Game.com (1997, $70)
How can you tell that the Game.com was instantly and hilariously rendered outdated by the progress of time? Well, it’s an internet-capable system that is now largely incompatible with the modern internet. You have to type “game dot com” if you want to find any information about it online, all because websites were a new and exciting thing when it launched in 1997, and Tiger Electronics (hello again, Tiger) presumably thought “.com” was an exciting and modern name. It’s like designing a car right when they were first invented and deciding to call it “Wheels.”
The Game.com, made of cheap gray plastic, and featuring a black-and-white screen that was technically better than the old licensed Tiger handhelds from the early ’90s (but not by much), came out at $70—the same price as the Game Boy Color. Its big hook was that you could connect it to a modem (sold separately) with a special cable (sold separately) and download your emails or browse text-only web pages. Later revisions also introduced the ability to share your high scores on the Game.com website, but you couldn’t actually play any of the games online. As for the games, the system has what sounds like a fantastic library on paper: Resident Evil 2, Duke Nukem 3D, and Mortal Kombat Trilogy could all be played on the Game.com. And they all played and looked terrible. But hey, the Game.com was the first handheld console to have a touchscreen and internet capabilities, beating Nintendo to those innovations by many years. But, again, it did those things, and everything else, poorly.
Sega Nomad (1995, $180)
The Sega Nomad is pretty much the definitive gaming example of a piece of technology that’s ahead of its time, to the extent that it’s almost hard to believe it came out in 1995. What makes it so special? Well, the Nomad is essentially a portable Sega Genesis. It plays real Genesis games on its own little screen, you can hook it up to a TV and use it as a controller, and it even has multiple controller ports so you can play multiplayer games. The Genesis (or Mega Drive if you’re outside the U.S.) was Sega’s SNES competitor, and it was still on the market when the company came out with a new device that could play its games on the go—nearly two decades before Nintendo came out with the Switch.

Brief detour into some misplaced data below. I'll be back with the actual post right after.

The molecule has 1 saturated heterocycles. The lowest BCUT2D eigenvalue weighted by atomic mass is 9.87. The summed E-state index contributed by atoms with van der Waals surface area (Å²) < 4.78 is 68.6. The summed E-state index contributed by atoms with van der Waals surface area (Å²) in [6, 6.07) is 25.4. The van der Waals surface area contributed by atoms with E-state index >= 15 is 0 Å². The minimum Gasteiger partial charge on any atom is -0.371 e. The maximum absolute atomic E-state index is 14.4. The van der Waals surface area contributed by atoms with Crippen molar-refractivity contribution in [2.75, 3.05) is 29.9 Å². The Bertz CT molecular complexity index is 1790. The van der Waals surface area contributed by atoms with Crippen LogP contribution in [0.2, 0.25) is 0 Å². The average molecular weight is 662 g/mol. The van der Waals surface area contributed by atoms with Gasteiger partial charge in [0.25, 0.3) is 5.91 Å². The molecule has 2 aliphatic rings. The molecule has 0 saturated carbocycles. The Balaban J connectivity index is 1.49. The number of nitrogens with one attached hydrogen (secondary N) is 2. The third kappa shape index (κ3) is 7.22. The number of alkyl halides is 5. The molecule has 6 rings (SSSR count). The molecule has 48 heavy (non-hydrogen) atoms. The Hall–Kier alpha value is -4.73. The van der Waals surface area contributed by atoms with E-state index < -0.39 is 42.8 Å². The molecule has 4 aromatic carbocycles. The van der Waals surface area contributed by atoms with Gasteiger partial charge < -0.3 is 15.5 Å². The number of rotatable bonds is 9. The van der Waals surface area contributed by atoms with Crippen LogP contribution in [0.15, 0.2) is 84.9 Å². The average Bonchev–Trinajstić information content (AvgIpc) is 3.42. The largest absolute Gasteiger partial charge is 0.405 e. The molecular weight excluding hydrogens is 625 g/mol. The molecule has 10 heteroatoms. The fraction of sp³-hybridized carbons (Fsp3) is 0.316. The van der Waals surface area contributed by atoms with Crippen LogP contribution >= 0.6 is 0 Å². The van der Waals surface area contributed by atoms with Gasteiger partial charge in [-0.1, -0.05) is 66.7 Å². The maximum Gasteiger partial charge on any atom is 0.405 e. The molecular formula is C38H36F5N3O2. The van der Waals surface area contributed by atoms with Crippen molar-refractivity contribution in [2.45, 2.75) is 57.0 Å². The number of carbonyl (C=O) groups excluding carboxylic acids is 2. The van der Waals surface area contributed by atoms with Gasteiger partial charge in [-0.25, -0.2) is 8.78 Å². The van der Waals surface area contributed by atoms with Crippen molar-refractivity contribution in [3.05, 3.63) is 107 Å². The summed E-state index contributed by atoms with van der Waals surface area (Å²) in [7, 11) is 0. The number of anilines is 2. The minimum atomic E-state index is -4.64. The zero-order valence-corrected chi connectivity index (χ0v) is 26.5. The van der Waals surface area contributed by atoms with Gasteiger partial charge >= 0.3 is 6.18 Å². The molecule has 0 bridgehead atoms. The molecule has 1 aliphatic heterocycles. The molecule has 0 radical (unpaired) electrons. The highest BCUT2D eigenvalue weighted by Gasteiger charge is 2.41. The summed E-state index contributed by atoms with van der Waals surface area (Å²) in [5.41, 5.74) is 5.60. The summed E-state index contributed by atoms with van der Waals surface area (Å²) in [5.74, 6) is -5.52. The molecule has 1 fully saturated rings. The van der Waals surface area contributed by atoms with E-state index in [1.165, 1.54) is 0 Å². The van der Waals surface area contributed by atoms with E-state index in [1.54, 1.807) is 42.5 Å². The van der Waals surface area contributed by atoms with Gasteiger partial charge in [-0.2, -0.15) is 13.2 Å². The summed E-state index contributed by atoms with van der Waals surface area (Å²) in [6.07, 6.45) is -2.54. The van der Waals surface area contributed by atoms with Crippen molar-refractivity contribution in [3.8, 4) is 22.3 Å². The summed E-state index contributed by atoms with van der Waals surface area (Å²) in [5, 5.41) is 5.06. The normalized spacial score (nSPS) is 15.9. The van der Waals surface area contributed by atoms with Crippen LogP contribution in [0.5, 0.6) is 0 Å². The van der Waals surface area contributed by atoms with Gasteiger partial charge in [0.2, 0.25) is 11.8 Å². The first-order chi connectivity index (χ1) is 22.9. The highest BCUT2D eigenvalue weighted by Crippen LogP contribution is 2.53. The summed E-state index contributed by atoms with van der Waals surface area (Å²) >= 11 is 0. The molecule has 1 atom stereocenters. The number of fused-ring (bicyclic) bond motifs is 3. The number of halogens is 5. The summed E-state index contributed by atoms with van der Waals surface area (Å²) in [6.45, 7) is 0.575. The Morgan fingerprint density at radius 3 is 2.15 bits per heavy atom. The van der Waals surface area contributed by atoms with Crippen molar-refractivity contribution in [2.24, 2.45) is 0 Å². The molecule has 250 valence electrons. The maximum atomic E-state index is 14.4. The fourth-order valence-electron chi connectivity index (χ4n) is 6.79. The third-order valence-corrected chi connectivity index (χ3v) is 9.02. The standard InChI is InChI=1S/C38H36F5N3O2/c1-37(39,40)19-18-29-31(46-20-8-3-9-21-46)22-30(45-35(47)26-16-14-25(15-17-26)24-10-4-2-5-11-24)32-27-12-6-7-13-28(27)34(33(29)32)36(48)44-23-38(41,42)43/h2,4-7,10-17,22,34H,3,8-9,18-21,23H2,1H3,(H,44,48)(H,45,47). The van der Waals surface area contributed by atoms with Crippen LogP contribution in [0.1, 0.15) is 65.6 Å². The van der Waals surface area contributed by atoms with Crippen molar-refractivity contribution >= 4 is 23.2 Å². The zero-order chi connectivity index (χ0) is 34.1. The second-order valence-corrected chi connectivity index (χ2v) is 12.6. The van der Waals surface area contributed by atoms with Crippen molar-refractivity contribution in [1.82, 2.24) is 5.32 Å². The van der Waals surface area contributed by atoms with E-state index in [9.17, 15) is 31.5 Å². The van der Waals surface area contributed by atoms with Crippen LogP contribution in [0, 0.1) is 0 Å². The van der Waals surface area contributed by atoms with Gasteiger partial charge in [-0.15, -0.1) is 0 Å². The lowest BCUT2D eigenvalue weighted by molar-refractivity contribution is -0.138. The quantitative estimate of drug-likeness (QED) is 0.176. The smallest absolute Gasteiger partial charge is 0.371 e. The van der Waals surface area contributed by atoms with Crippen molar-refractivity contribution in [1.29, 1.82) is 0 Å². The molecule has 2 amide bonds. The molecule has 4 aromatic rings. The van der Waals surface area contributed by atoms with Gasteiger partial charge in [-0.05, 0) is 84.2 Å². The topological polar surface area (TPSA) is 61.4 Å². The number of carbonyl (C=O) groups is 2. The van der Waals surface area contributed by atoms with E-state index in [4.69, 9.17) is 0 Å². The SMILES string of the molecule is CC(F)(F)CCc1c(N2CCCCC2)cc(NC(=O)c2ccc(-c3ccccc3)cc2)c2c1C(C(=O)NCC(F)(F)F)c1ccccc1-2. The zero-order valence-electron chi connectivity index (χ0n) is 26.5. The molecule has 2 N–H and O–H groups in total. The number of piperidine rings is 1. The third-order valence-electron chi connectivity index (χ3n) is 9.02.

The catch, because there obviously has to be one when you’re making a fully portable game console in 1995, is that the system cost $180 at launch (almost $100 more than the regular Genesis cost at the time, and $110 more than the Game Boy Color at launch). Also, the thing ate batteries even faster than Sega’s original Game Boy competitor, the Game Gear, which is really saying something. It took six AA batteries, and YouTube channel Gaming Historian says it wouldn’t even last for three hours on that charge. That’s the price you have to pay for the ability to play Comix Zone on the bus, apparently.
PasoGo (1996, ~$300)
Nintendo’s great success with the Game Boy family of systems was in focusing only on the specific things that technology at the time could easily handle, and then doing those things as well as possible. Koei’s PasoGo is sort of the dark inverse of that philosophy, because it can only do one thing, and didn’t even do that one thing particularly well. Released in 1996, the PasoGo was sold for over 39,000 yen (upwards of $300 at the time), and its library of games included a digital version of the classic board game Go, a second digital version of the classic board game Go, a third version, a fourth version, and… seven additional versions. Yes, the system cost over $300, and all of its games were different variations of Go, with different cartridges allowing you to play against computer opponents or re-create classic historical Go matches—at least that’s how it seems, as concrete information about the PasoGo is pretty rare. Apparently, it was such a flop that people refuse to remember it ever existed.
But hey, at least playing Go on the thing was probably a terrible experience! Not only was the PasoGo enormous, but it its big two-color LCD screen was of the “unavoidable eyestrain” type.